Between 1945 and 2005, the United Kingdom underwent two deep-seated institutional transformations—roughly starting around 1945 and 1979 respectively—when all received wisdom on how to govern the economy was called into question and the basic terms of the political debate were changed. Attlee and Thatcher emerge as the great "innovators" who were able to effectively implement most of their political platforms. During those two time intervals (1945-1979 and 1979-2005), there were also two opportunities to challenge the prevailing institutional arrangements. Heath won the general election in 1970 promising a radical overhaul of Britain's institutions, only to fail in 1972, when he was forced to take a U-turn; and Blair's "New Labour," winning a larger majority in 1997 than Labour in 1945, did not accomplish a major break with the Thatcherite settlement but ended up strengthening it instead.
The dissertation attempts to answer this puzzle by considering the impact of economic crisis on bringing about policy change, through an intertemporal and qualitative comparison of four case studies: 1945-51 (Attlee), 1970-74 (Heath), 1979-90 (Thatcher), and 1997-05 (Blair). The central argument of the dissertation is that the key to continuity and change in economic policymaking is the role that available ideas play during periods of sharp economic downturns in defining the various options of government policy. When economic turmoil is perceived both by the general electorate and constructed by the political establishment as a real "crisis," then new ideas will matter if they offer an explanation of what went wrong, and how it call be fixed, and subsequently can function as a roadmap for an emerging new institutional structure. If there is, however, no real perception of crisis, then there will be little incentive for radical transformations, and institutional change will at most be incremental. In the latter case, new ideas will play a marginal role and will only be implemented insofar as they 'fit' into the existing settlement, leading to a path dependent future institutional development. Instead of changing the status quo, these changes will end up strengthening the current institutions by eliminating their minor weaknesses, making future reform more difficult.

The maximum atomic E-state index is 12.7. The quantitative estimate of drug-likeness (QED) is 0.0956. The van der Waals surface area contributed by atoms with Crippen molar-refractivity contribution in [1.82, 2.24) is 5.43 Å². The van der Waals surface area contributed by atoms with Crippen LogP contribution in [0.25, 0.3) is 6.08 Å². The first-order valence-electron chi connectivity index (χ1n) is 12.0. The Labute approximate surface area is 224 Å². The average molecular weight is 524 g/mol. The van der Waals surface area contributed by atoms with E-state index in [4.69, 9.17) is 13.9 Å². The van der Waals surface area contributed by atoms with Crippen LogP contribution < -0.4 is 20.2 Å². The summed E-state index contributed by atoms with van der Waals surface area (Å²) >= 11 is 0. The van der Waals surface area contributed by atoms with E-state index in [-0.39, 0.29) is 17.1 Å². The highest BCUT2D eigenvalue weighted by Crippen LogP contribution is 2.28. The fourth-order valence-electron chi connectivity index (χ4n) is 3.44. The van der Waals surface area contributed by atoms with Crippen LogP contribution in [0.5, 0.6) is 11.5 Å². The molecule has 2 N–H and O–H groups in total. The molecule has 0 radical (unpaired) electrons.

|Advisor:||Calleo, David P.|
|School:||The Johns Hopkins University|
|School Location:||United States -- Maryland|
|Source:||DAI-A 69/04, Dissertation Abstracts International|
|Subjects:||European history, Economic history, Political science|
|Keywords:||Attlee, Clement, Blair, Tony, Britain, Crisis, Economic history, Economic policy, Heath, Sir Edward, Ideas, Institutions, Political economy, Thatcher, Margaret, United Kingdom|
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